They gave out a brochure.‘ I said, scrambling through my bag. Once I’d found the brochure, I smoothed it out and we examined the setlist. The main stage was an absolute no-go area. It was all daytime filler- bands that no-one had really heard of. The headliners wouldn’t be on for hours. The alt stage seemed a bit better – at least the bands actually had vaguely cool-sounding names.

The alt stage?‘ Gemma rolled her eyes.

It’s in a giant tent. The main stage isn’t. This rain isn’t going to stop any time soon and we’ve almost run out of booze here.‘ I shrugged.

Gemma looked at the half-empty water bottle of vodka in the corner, before turning her phone off and dropping it into her cagoule pocket. I put my jacket on and we stepped out into the rain.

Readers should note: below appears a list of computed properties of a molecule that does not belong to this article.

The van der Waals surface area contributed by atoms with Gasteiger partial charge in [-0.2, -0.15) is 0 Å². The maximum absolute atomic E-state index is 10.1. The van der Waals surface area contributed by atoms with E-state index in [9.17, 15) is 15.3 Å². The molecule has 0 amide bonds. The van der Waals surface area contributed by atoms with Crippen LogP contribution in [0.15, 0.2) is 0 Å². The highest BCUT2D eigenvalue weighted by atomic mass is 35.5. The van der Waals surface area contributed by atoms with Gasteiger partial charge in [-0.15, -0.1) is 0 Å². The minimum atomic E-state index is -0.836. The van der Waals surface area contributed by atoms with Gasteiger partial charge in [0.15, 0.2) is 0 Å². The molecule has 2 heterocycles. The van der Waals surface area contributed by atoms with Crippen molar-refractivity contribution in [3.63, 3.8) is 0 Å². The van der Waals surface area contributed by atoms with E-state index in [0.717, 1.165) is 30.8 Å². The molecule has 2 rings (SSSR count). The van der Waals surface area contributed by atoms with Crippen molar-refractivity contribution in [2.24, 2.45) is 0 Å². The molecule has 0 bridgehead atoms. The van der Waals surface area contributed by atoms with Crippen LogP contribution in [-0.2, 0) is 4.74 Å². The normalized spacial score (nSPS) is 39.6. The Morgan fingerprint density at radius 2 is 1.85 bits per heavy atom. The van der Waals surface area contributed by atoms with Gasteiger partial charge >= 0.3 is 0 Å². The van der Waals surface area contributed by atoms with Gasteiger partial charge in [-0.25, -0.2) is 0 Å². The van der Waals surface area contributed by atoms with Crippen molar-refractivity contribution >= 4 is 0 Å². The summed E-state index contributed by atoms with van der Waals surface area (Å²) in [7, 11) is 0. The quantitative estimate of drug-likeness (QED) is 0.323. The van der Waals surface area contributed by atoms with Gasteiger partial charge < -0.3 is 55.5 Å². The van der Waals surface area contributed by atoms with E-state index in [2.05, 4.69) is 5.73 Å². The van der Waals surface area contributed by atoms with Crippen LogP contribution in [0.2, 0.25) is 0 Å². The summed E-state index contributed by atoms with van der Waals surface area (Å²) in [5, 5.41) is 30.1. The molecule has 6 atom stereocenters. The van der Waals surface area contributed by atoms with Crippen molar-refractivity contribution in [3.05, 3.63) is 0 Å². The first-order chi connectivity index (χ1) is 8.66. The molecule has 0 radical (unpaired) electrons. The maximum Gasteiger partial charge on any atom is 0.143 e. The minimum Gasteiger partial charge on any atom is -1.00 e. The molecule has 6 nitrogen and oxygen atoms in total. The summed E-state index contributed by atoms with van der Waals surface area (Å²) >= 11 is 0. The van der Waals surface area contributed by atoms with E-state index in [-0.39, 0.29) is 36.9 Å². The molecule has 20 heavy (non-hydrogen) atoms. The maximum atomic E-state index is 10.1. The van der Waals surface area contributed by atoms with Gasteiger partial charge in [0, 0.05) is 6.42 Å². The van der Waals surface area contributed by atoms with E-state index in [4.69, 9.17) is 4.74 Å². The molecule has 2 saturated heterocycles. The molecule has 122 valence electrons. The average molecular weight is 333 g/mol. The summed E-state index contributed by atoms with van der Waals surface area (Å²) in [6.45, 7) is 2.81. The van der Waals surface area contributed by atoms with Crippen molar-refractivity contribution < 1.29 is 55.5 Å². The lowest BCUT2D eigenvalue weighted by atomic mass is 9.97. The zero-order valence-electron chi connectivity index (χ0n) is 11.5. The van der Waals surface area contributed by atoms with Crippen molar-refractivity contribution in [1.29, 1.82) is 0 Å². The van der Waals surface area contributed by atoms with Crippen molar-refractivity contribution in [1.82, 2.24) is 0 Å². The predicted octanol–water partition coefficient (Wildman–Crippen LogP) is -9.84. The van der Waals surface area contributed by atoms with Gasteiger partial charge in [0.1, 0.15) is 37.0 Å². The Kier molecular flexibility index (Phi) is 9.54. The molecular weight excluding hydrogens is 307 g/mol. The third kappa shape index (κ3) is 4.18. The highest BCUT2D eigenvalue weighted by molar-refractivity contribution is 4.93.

The alt tent wasn’t too far away

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Anyway, I hope that this was useful 🙂

Four Quick Tips For Writing Very Short Horror Stories

2017 Artwork Very Short Horror Stories

As regular readers probably know, I write these articles very far in advance. So, this is why I’ve only just got round to talking about the collection of very short horror stories that were posted here last Halloween.

Seriously, I’d written the first two of them the morning before I originally wrote this article. I finished the third one a couple of hours after writing this article. The first three short stories can be read here, here and here.